Heartstone is the fifth in the brilliant series charting the investigations of Matthew Shardlake, a lawyer in King Henry VIII’s reign. It is Summer, 1545 and England is at war. Henry VIII’s invasion of France has gone badly wrong, and a massive French fleet is preparing to sail across the Channel. Meanwhile, Shardlake is given an intriguing legal case by an old servant of Queen Catherine Parr, which brings Shardlake into the frontline of the naval battle.

Like the other books in the series, C. J. Sansom’s writing raises the sense of Tudor England from the pages, creating vivid images of the scenes in the reader’s mind. It is easy, at times, to forget that you are reading from a very different time frame. At others, it felt like the historical detail was overwritten. Too much description of costume, of weaponry, and mind-numbing detail of Portsmouth in preparation for battle, and of the Mary Rose itself. The weighty descriptions lead to a vast book, which I confess to skimming in places.

Of all the books in the series, Heartstone is the one that I have enjoyed the least. That said, it is still a worthwhile read. More than its predecessors, it feels more plot driven, over character. We know and understand Shardlake well, and that of his side-kick, Jack Barack, others seem more as outlines. Only when I had made it to the author’s notes at the end, when C. J.  Sansom revealed that a book about The Mary Rose was his editor’s suggestion, did it somehow make sense. The Mary Rose was incidental to both of the mysteries that Shardlake was on a mission to solve. Firstly, the Queen’s mission to solve a case in The Court of Wards and the second one, his own, to uncover the truth behind why a young girl, Ellen, had been placed in Bedlam. The stories, of course, collide, but could have occurred without The Mary Rose – since it was the characters that linked the stories, not where they were.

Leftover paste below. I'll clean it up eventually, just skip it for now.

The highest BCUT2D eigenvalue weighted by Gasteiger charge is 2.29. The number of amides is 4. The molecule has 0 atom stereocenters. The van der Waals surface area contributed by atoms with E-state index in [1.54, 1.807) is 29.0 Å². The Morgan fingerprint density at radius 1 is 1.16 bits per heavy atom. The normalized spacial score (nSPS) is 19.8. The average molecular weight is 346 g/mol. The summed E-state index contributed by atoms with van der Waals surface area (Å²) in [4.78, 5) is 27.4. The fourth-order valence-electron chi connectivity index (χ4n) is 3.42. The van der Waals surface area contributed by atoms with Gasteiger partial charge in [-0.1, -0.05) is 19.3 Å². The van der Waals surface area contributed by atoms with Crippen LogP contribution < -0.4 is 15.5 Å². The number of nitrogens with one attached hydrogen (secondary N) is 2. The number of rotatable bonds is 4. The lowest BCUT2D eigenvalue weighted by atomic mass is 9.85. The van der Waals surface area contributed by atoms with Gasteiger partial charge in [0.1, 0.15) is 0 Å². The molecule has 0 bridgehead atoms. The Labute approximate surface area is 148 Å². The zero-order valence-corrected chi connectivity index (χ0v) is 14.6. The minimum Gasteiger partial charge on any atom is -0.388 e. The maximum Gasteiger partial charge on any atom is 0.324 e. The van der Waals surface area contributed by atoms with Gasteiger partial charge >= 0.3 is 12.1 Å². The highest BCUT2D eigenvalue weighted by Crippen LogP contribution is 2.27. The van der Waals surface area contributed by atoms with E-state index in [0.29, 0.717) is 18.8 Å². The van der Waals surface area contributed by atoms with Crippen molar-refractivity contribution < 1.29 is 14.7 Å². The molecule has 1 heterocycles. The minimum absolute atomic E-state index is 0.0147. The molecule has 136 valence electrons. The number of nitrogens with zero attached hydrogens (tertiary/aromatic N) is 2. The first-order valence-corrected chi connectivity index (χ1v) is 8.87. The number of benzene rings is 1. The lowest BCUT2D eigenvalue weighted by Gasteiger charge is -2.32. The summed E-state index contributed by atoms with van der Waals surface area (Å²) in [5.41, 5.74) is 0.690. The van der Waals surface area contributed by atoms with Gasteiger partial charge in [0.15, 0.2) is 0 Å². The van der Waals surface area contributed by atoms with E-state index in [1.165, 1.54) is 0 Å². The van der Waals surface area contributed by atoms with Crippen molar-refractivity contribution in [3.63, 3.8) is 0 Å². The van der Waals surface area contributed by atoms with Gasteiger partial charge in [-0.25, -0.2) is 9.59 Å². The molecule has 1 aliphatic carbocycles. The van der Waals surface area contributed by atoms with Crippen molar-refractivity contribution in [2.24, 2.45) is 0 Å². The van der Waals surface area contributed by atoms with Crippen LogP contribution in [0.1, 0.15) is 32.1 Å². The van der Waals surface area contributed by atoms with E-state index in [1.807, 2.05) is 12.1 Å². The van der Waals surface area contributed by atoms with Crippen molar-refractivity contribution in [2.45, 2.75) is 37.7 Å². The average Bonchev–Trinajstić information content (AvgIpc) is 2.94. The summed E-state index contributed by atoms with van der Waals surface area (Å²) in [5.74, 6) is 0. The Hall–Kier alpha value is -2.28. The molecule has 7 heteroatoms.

The characters, aside of the ones we know, felt less polished than in others in the series. Heartstone has an evil lawyer in opposition to Shardlake and plenty of corrupt officials. All dark to Shardlake’s light. The advancement of the story relied more on coincidences and the belligerence of Shardlake – and even that wore thin to his loyal Jack Barack. Barack voiced frustration that I was feeling.

It will come as no surprise to those who know their history that The Mary Rose sunk, and this was something that Heartstone was heading towards. C. J.  Sansom’s detail, as referenced, was thick and doubtless accurate. Many details are sewn from the exhibits of the excellent Mary Rose Museum. What felt fabricated was how the hunchback lawyer extricated himself from the battle, and from a sinking ship. In fact, throughout the book, one had a sense that many more would have been murdered for less than he interfered with, with or without the Queen’s protection. Shardlake was the lawyer with nine lives.

Of all the books in the series, the outstanding Dissolution was the one that hooked me, and Revelation the one that still haunts me. Heartstone I fear will be more easily forgotten. I know there is another in the series to read, but Shardlake seems to be running out of steam. It must be nearly time for him to retire.